Losing at Board Games: The Sacrifice Necessary to Win

by Jon Beall


William Bell, a character in the TV show Fringe, spends a bit of time in Season 4 Episode 21 talking about chess.

“The art of chess… is knowing when a piece is most valuable and then… being willing to sacrifice it. For in the vacuum created by the loss of what is most precious, opportunity abounds, influences maximize, and desire becomes destiny.”

While Season 4 is one of the weaker seasons of Fringe I found myself compelled by this discussion.  Is it a little melodramatic?  Sure.  But I see in this statement an element of truth.

Chess Beginnings

I have played chess for as long as I can remember.  My dad is an intense chess player who did not believe in letting his children win.  He played me without his queen for many games; a crowning achievement of my high school days was when he switched to playing without his rook.

As a young player, I would get excited at moments where I could gain a piece for free.  My father would seem to leave a piece exposed and I would pounce, grateful to have captured an enemy.

I learned, however, that this was rarely an unforeseen move to my father.  Instead, he was sacrificing a piece in order to gain a positional advantage.  This advantage would typically lead to my downfall and the glee I felt at gaining a free piece would be short-lived as I found myself in yet another checkmate.

Issues of Chess Life would be floating around my dad’s office, and I started to learn from chess books.

Photo: Jon Beall
Photo: Jon Beall

Chess Discovery

These manuscipts illuminated why I was repeatedly loosing in chess.

The goal of chess was checkmate, and any piece should be willingly sacrificed if checkmate could be achieved.

My dad would dangle a carrot out in front of me.  I would willingly move a piece out of a controlling situation in order to take this “free” piece.  I thought I wasn’t paying anything for the piece, but in fact I was tendering a dear cost – sacrificing position for minimal gain.

There were many high school afternoons passed in the focus of honing my abilities in chess.  Many of these matches were with my peers.  I had starting learning from my father.  I observed what pieces my opponents protected most often.  I observed what pieces would be most tempting for them if I were to sacrifice them for greater position.

Some of my opponents would take any opportunity to capture a free piece – even a pawn.  Others would take a greater temptation and I would have to lose a rook or a knight in order to gain position.

Photo: Jon Beall
Photo: Jon Beall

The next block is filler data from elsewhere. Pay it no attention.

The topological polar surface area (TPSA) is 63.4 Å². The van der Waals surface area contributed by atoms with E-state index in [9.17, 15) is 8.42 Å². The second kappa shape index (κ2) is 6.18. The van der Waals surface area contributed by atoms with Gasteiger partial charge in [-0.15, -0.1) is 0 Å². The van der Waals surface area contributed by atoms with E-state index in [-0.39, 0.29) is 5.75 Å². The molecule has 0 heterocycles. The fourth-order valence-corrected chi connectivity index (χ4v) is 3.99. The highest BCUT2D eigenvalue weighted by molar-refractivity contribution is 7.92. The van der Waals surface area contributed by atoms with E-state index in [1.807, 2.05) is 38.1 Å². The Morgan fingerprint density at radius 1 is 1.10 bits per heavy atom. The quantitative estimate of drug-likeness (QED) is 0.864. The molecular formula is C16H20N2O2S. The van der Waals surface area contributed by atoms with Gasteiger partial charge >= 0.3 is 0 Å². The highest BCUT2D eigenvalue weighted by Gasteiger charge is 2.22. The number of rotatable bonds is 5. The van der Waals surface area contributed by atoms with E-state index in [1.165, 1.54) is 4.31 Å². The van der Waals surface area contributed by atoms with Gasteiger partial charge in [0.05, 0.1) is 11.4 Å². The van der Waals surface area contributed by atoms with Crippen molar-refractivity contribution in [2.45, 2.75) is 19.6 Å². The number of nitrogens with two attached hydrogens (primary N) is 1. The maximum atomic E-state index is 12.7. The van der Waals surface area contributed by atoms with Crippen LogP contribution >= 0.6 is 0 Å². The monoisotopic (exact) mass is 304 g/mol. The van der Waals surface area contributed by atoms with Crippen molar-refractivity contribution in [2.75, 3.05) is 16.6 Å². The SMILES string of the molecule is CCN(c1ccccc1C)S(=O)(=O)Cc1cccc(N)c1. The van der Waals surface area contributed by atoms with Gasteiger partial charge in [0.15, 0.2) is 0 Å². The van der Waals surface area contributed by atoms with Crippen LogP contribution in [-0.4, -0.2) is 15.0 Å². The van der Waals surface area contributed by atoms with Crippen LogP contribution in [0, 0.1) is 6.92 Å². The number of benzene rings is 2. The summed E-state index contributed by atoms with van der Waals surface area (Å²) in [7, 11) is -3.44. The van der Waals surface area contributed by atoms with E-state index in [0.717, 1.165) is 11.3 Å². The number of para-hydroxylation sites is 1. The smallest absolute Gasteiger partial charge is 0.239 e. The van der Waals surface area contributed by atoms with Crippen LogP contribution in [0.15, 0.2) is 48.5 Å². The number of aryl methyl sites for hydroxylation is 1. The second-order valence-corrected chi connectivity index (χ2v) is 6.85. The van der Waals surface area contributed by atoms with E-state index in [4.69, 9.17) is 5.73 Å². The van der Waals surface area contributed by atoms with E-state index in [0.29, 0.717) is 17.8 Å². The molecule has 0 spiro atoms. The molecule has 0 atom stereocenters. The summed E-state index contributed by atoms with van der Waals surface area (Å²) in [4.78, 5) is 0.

There would always be a sacrifice in order to gain the victory.

One of my favorite games is Reiner Knizia’s Tigris and Euphrates.  I was engaged with a fierce battle with the Political Mastermind last Saturday afternoon.  I looked at the board, and examined our stacks of pieces in each color.  I knew that it would take a significant shift in momentum in order for me to have a chance at winning.

I had a plague tile available to play; I studied the board to identify where I could place it in order to cripple her the most.

One location stood out to me.  I could cut her off from a statue that was generating points in black, her weakest color, but in order to do so I would have to cut two of my own leaders off from their most significant armies.

I evaluated.  Those leaders that I would be impacting were my strongest two colors whereas the leader I would be crippling belonged to her weakest color.  I played the tile and cut her off from her statue.

It totally threw her off.  She hadn’t even considered that I would be willing to hamper two of my leaders in order to slow the growth of one of her leaders.

I wish I could report that this sacrifice won me the game, but unfortunately that is not the case.  She earned a narrow victory, but if I hadn’t made the sacrifice, she would have won by a large margin.

That one tile placement altered the momentum of the game.

Photo: Jon Beall
Photo: Jon Beall

Hiking in Winter

While I am playing a game, I think of myself as a hiker in the snow.  I’ll enjoy the calm, and feel good about my pace.  The air is still, and the mountain to my left is beautiful and scenic; it is a good day to be hiking.
Five minutes later, there is a huge avalanche, and I am buried where I stand.

That is what it is like to lose at a board game.

What’s the point?

I have only recently realized that I should be applying what I learned in chess to other games.  So I am losing… for now.

But I’m learning.  I’m studying.
And maybe one of these days I’ll win.

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